Kingsman and X-Men: First Class filmmaker Matthew Vaughn thinks Marvel needs to make less films

Kingsman franchise director Matthew Vaughn thinks there need to be fewer superhero movies if the genre will pick up steam again.

Matthew Vaughn, Marvel Studios, films

Kick-Ass director Matthew Vaughn is no stranger to bringing high-concept comic book shenanigans to the silver screen. Still, he wonders if there’s a point where poor decisions, shortcuts, and oversaturation could create a fatigue even Hollywood’s comic book movie boom can’t defeat. Speaking with ScreenRant at New York City-Comic-Con, Vaughn let his discontent about the current state of comic book cinema be known.

“I genuinely don’t know what’s happening with the superhero [genre] in the sense that, I do think, maybe we all need a little bit of time off from it,” Vaughn said. “Maybe someone will make something so great that we will get excited again… Superhero films are films. It’s a film that has superheroes in it. I think what happened was that they became superheroes, and the film part wasn’t that important.”

“When you’re making a superhero movie, you sort of have to work harder because you’ve got to make people believe it,” he continued. “That’s why ‘X-Men: First Class‘ was pretty grounded. We set it in the Cuban Missile Crisis; they had relatable human problems. And it wasn’t relying on the CG. I think CG’s fucked up everything as well, because you feel like you’re watching a video game. You’re not with the characters. Apart from ‘Guardians’… I still think Groot and the raccoon are fucking pieces of genius that I feel so much for them. So I’ll be intrigued. I think at least DC is under… I think James Gunn and Safran, they’ve got a good chance of popping, and hopefully [Kevin] Feige will go back to less is more and make less films and concentrate on making them great.”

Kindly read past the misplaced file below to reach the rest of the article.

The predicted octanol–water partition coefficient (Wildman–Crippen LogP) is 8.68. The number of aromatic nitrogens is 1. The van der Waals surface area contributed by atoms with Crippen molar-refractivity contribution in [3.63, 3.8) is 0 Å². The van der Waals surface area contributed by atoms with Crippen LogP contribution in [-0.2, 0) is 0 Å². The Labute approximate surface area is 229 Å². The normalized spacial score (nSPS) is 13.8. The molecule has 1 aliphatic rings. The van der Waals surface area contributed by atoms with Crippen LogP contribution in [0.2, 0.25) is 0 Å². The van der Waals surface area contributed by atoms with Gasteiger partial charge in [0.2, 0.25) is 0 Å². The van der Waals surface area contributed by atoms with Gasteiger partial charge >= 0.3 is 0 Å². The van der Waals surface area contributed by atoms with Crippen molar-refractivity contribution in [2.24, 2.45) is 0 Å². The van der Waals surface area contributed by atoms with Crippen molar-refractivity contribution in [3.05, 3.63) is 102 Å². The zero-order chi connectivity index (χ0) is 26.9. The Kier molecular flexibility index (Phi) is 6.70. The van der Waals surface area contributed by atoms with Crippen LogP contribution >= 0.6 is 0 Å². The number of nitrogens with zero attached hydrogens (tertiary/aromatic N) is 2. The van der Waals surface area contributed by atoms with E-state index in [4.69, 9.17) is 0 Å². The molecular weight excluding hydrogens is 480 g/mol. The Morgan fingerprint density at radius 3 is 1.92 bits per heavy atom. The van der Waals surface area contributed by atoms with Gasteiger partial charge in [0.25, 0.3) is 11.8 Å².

While Vaughn thinks superhero movies could slow their role, he’s not condemning the genre entirely. Vaughn says he enjoyed DC’s The Flash, and is surprised it didn’t land better with audiences.

“What really freaked me out was that I really enjoyed The Flash,” Vaughn told ScreenRant. “I thought it was a really good film, right? And it died at the box office, right? And I’m like, ‘Wait, hold on, this is a good movie. What happened?’ And I don’t know whether that was superhero fatigue; you’ve just seen it done. So even now that we’ve made it well, there was some really, really complicated, hard and quite special, unique filmmaking in that film. Which I don’t think [Andy] Muschietti got enough credit for what they pulled off.”

I can think of a few things that could have sabotaged the success of The Flash, but I’ll leave it to your imagination. Unfortunately for DC, The Flash earned only $108 million at the domestic box office, labeling the long-gestating superhero flick dead on arrival. Was it the Ezra Miller factor? The questionable VFX? Who’s to say?

“I think there’s been so many bad superhero movies as well that it’s like the Western. You make so many then you get bored of the genre, not because the genre is bad but because the films are bad,” he added. “I was old enough, sadly, when ‘Batman and Robin’ came out, and it was terrible. I was a big Batman fan, and we were like, ‘Ah!’ And then superheroes stopped, and then they came back. Now, I’ll be intrigued to see how ‘The Marvels’ does.”

The outlook for The Marvels could be better, but Carol Danvers could surprise us. She’s done it before.

Do you agree with Matthew Vaughn about the current state of superhero cinema? The genre feels touch-and-go in recent years, with Ant-Man and the Wasp: Quantumania regarded as a disappointing launch for the MCU’s latest phase and both Secret Invasion and Loki Season 2 underwhelming on Disney+. Maybe Vaughn’s right? Do we need a break from superheroes on the silver screen? Let us know what you think in the comments below.

Source: ScreenRant

About the Author

Born and raised in New York, then immigrated to Canada, Steve Seigh has been a editor, columnist, and critic since 2012. He started with Ink & Pixel, a column celebrating the magic and evolution of animation, before launching the companion YouTube series Animation Movies Revisited. He's also the host of the Talking Comics Podcast, a personality-driven audio show focusing on comic books, film, music, and more. You'll rarely catch him without headphones on his head and pancakes on his breath.